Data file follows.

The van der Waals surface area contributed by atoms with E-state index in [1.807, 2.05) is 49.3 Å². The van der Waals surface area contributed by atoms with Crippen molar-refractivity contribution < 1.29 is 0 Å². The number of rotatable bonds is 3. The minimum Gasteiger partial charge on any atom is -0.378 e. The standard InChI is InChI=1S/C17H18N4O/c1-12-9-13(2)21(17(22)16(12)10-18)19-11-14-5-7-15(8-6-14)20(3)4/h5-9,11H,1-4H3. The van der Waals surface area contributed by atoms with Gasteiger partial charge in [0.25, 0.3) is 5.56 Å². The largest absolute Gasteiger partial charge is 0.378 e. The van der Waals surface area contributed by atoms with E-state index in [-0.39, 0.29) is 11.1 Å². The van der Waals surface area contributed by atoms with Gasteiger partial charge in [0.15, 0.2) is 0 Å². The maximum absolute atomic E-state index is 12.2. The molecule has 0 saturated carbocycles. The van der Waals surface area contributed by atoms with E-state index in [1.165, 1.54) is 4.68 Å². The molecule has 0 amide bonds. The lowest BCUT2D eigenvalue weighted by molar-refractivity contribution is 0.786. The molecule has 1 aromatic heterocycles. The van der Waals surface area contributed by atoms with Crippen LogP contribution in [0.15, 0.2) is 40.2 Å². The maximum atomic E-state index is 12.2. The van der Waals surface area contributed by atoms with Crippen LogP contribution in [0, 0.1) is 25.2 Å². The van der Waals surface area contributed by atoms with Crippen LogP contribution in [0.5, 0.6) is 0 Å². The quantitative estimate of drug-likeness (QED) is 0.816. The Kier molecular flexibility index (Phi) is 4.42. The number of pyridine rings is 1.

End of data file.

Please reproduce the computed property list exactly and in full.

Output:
The van der Waals surface area contributed by atoms with E-state index in [1.807, 2.05) is 49.3 Å². The van der Waals surface area contributed by atoms with Crippen molar-refractivity contribution < 1.29 is 0 Å². The number of rotatable bonds is 3. The minimum Gasteiger partial charge on any atom is -0.378 e. The standard InChI is InChI=1S/C17H18N4O/c1-12-9-13(2)21(17(22)16(12)10-18)19-11-14-5-7-15(8-6-14)20(3)4/h5-9,11H,1-4H3. The van der Waals surface area contributed by atoms with Gasteiger partial charge in [0.25, 0.3) is 5.56 Å². The largest absolute Gasteiger partial charge is 0.378 e. The van der Waals surface area contributed by atoms with E-state index in [-0.39, 0.29) is 11.1 Å². The van der Waals surface area contributed by atoms with Gasteiger partial charge in [0.15, 0.2) is 0 Å². The maximum absolute atomic E-state index is 12.2. The molecule has 0 saturated carbocycles. The van der Waals surface area contributed by atoms with E-state index in [1.165, 1.54) is 4.68 Å². The molecule has 0 amide bonds. The lowest BCUT2D eigenvalue weighted by molar-refractivity contribution is 0.786. The molecule has 1 aromatic heterocycles. The van der Waals surface area contributed by atoms with Crippen LogP contribution in [0.15, 0.2) is 40.2 Å². The maximum atomic E-state index is 12.2. The van der Waals surface area contributed by atoms with Crippen LogP contribution in [0, 0.1) is 25.2 Å². The van der Waals surface area contributed by atoms with Crippen LogP contribution in [0.5, 0.6) is 0 Å². The quantitative estimate of drug-likeness (QED) is 0.816. The Kier molecular flexibility index (Phi) is 4.42. The number of pyridine rings is 1.